“At this time we recommend that all trademark or design rights owners seek advice from their registered trademark attorney to ensure they are fully prepared and can put in place plans to confirm the continuance of their IP protection,” she said. 

Unified Patent Court (UPC)—is this the end?

Addressing the UPC, Wilson explained that “it is very much a case of wait and see”, adding that “one can only hope that May’s sovereignty rhetoric is watered down with a dose of realism when it becomes clear what the potential costs are”.

Ribbons added: “May’s comments will be a blow for those hoping that the UK will ratify the UPC Agreement and be able to participate in the UPC post-Brexit. 

“Her aim of ending ‘the authority of EU law in Britain’ is incompatible with accepting the sovereignty of EU law, which has been identified as a pre-requisite for participation by non-EU countries in the UPC. And if there is no hope of the UK remaining part of the UPC post-Brexit, there must be little prospect that the UK will ratify the UPC Agreement.”

On September 29, WIPR reported that 20 law firms supported an opinion written by Richard Gordon QC and Tom Pascoe.

The barristers said that for the UK to continue to participate in the unitary patent system and the UPC Agreement post-Brexit, it would have to overcome a “substantial” number of obstacles.

Rose explained that the opinion suggests both a legal argument in support of the UK's continued participation in the UPC and a mechanism for achieving it. 

“But this mechanism requires the UK to recognise the supremacy of EU law and to submit to the jurisdiction of the Court of Justice of the European Union (CJEU),” he said.

“Whilst this would be in the standalone context of the UPC, it would require the UK to submit to EU laws going beyond patent law where they might impact on UPC cases, such as EU competition law.”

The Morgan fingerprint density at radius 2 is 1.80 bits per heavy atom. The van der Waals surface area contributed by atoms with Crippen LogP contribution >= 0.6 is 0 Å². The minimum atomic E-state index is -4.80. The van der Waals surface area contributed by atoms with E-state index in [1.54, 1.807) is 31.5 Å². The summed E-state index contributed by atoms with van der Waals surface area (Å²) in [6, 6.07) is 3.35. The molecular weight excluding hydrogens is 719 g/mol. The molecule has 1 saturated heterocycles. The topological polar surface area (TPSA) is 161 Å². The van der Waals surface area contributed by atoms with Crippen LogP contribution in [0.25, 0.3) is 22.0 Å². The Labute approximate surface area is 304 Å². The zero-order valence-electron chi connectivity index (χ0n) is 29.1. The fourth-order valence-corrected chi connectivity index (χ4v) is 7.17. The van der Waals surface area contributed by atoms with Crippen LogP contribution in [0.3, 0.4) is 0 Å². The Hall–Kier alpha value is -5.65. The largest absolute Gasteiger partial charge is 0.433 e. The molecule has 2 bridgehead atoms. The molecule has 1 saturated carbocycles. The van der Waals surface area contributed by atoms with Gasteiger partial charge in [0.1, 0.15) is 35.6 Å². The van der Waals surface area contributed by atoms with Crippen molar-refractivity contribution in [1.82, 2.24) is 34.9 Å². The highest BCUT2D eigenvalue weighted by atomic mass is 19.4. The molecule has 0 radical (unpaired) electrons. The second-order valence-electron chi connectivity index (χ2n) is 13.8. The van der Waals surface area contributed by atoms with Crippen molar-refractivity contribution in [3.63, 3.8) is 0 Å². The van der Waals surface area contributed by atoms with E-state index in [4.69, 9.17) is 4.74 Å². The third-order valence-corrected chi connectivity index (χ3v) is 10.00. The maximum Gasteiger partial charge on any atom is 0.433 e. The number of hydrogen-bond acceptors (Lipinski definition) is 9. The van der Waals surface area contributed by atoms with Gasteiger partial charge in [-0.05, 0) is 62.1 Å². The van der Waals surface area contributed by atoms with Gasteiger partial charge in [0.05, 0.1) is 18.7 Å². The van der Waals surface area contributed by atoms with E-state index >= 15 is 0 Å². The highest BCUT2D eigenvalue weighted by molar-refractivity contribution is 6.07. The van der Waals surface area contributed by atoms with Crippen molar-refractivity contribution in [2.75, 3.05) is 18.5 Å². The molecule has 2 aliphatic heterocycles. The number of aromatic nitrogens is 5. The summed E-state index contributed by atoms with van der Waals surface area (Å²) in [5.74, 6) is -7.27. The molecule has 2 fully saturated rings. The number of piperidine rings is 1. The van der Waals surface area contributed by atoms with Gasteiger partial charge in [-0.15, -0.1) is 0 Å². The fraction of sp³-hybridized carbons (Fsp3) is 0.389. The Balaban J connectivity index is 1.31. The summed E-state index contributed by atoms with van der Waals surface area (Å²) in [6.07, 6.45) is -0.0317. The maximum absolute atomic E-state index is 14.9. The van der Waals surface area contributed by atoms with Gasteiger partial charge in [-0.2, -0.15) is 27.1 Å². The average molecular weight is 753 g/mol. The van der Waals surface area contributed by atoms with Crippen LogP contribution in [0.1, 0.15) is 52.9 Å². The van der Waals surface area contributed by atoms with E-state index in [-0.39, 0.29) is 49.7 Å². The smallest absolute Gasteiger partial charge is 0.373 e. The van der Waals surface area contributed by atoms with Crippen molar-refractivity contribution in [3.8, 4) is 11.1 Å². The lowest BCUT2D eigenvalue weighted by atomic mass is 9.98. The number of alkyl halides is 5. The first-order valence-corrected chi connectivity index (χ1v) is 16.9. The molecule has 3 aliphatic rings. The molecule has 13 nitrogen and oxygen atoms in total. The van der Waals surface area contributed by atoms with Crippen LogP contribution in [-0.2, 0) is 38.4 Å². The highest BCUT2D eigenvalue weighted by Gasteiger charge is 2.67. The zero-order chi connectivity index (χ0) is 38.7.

Rose said that it was very difficult to see how this can be squared with the resounding political message that the UK will 'take back control'.

Rowan Freeland, head of IP at Simmons & Simmons, added that the opinion provides a mechanism where continued close engagement with the European IP system “can be achieved without subjecting the rest of the UK economy and national life to the direct jurisdiction of EU institutions”.

He warned that if the government “has turned its face against any engagement with the EU institutions at all, then this option will no longer be available”.

“But if its concern is that such engagement can only be achieved at the cost of reduced control of our borders, the Gordon opinion still offers a way of securing the advantages of such engagement for British industry without paying that price,” said Freeland. 

James Hayles, IP Federation president, agreed that the 'hard Brexit' flavour points towards it being increasingly unlikely that the UK would ratify the agreement in the short term.

However, Hayles added that “this is not all bad news”. He explained that a pause in the UPC process could “give everyone a chance to consider how the UPC might be adjusted to accommodate not only a post-Brexit UK, but also other countries”.

“The IP Federation would therefore like to see work being started now on a revised package which could be assessed as part of the Brexit negotiations.”

Simon Rees, president of the British Association of the International Federation of Intellectual Property Attorneys (FICPI-UK), said that there should be no ratification of the UPC agreement “until there is an absolute plan for what would happen at Brexit”.

“The current patent/litigation system is functional, and it is therefore the view of FICPI-UK that an early ratification would just cause problems,” said a spokesperson for the association.

The spokesperson added: “Although there seems to be continued pressure from elsewhere in ‘Europe’ for the UK to ratify, this seems more about not wasting the effort to date.”

FICPI-UK believes there is a need for new economic studies to see whether there is a case for the UPC system to go ahead without the UK.

The UK voted to leave the EU on June 23.

Article 50 is triggered when any member state decides to withdraw from the EU in accordance with its own constitutional requirements.

Once article 50 has been triggered, the process for withdrawal will take two years, meaning the UK will leave the EU in spring 2019. 

Theresa May, Brexit, patent, trademark, copyright, IP Federation, Article 50, CIPA,